Book Round-Up: August 13, 2019

Another book round-up! We’ve been super busy handling some work-related drama, so there hasn’t been a lot of time to blog between resting and just all of the other stuff. I have a lot of recent books that I’ve read through and want to share with you all. 🙂 Unfortunately, I got a real hit-or-miss group of books to share this time, so hold on tight…

Jade City by Fonda Lee
Published by Orbit
My rating: 5/5

I need to do a full review of this series because I seriously just got thrown off my other hobbies and immediately got sucked into this story. My cuz and hubs has been raving about this book (and talking about it and spoiling it in front of me, but jokes on them, I forgot what they said), so I finally said FINE. I’ll try it. I don’t really read fiction but I’ll do it.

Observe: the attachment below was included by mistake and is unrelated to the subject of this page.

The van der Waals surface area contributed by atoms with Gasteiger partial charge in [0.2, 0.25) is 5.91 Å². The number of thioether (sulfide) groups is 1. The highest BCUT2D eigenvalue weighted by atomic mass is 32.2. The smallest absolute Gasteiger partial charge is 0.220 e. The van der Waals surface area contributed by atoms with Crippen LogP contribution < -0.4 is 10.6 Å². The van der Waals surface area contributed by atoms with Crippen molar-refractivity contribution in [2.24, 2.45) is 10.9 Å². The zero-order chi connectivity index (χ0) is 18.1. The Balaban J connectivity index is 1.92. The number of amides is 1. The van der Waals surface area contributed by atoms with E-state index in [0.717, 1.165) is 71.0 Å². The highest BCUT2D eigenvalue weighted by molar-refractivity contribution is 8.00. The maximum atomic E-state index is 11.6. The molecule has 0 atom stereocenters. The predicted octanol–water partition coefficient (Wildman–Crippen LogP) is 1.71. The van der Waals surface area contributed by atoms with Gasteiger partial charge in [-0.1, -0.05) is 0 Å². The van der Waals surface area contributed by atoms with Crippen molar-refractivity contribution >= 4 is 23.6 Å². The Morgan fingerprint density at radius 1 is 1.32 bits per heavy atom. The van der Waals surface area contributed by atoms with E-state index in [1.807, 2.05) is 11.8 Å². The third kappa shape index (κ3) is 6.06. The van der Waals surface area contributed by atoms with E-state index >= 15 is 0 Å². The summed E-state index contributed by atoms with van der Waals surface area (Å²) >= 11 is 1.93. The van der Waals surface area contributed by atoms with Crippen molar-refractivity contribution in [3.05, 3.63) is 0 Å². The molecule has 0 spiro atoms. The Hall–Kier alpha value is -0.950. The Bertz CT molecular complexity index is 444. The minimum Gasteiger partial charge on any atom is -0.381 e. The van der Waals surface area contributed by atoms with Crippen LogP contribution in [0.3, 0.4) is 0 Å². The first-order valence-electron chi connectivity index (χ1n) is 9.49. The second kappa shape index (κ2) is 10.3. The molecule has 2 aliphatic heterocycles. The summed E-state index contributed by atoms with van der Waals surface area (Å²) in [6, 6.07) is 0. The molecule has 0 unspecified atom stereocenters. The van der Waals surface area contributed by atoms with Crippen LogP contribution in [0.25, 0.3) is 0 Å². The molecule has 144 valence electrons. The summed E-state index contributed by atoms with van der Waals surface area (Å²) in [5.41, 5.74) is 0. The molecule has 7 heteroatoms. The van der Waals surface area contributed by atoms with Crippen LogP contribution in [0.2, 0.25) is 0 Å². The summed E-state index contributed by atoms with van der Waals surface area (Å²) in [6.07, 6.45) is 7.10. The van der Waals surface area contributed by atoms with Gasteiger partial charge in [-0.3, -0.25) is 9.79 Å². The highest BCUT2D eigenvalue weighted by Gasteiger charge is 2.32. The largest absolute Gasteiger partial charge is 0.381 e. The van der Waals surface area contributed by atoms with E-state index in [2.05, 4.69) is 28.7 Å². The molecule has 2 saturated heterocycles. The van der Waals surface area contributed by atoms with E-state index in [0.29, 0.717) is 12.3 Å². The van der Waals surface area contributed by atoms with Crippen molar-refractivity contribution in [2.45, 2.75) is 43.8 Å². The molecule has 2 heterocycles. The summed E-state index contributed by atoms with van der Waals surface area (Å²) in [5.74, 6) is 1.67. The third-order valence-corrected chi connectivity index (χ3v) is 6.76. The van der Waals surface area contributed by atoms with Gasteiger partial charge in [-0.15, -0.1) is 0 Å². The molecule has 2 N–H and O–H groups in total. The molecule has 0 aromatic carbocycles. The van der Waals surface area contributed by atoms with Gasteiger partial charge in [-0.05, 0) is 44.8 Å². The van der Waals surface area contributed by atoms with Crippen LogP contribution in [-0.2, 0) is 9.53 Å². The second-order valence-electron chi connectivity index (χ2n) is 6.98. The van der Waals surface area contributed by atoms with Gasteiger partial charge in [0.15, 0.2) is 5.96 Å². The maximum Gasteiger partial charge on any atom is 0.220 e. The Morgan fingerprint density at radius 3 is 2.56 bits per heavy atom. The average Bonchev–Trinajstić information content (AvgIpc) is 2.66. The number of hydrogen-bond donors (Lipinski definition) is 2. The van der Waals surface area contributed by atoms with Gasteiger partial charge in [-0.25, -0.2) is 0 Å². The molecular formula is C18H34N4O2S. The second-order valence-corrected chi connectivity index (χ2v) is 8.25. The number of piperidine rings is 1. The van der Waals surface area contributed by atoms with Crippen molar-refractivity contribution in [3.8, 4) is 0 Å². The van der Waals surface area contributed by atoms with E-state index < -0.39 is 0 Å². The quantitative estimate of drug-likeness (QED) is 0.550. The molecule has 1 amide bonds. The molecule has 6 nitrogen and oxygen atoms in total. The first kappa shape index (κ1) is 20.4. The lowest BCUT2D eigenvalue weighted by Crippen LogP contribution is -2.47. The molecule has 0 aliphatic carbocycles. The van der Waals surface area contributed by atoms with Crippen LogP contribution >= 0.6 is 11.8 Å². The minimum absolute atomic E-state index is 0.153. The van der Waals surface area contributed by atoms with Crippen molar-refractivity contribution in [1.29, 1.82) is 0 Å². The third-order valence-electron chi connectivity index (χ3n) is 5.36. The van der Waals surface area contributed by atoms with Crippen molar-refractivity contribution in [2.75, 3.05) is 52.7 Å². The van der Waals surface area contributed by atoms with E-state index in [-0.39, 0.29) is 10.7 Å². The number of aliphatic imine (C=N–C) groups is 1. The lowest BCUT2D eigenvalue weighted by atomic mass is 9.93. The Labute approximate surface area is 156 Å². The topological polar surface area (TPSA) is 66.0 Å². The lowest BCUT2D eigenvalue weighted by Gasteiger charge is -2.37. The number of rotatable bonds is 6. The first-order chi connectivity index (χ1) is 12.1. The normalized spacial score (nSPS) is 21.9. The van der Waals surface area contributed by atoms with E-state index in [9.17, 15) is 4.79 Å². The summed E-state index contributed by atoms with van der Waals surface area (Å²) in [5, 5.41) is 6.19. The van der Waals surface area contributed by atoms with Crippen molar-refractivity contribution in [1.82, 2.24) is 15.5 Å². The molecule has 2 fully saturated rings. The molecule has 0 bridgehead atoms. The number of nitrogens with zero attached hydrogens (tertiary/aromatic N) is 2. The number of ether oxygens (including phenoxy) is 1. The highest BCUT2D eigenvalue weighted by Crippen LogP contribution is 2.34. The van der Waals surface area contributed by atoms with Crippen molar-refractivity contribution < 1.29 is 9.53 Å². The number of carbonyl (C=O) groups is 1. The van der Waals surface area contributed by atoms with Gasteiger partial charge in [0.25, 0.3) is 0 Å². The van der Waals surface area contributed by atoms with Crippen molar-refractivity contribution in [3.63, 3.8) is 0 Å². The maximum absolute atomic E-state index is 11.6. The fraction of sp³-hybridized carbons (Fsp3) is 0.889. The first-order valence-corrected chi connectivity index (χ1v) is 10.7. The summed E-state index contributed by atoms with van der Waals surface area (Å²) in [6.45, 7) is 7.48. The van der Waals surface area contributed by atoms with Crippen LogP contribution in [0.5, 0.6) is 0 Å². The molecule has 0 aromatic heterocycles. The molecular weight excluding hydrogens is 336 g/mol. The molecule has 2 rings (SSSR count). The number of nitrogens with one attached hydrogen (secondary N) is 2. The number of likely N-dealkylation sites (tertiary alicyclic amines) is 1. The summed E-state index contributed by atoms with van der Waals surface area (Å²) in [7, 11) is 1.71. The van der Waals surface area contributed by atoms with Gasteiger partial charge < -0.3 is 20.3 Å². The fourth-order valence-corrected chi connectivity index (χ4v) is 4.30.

Absolutely no regrets. I’m a sucker for yakuza/gang stories, and this is right up that alleyway, along with heavy Asian inspiration and fantasy and romance and hnnng. It’s all a hapa lady could hope for. It really had me holding my breath and feeling anxious at some points, so it was a great ride.

I’m now onto Jade War, and really hope to meet Fonda Lee for signatures at some point……..

Exposing the 20 Medical Myths by Arthur Garson Jr and Ryan Holeywell
Published by Rowman & Littlefield
Releases on Sept 15, 2019
My rating: 3/5

My NetGalley review:

I received this ARC in exchange for an honest review through NetGalley.

I’m a healthcare nut — I study healthcare, work in healthcare, and live in the industry. So when I picked this up I was looking for an interesting read on the industry, but found myself quickly skipping through pages.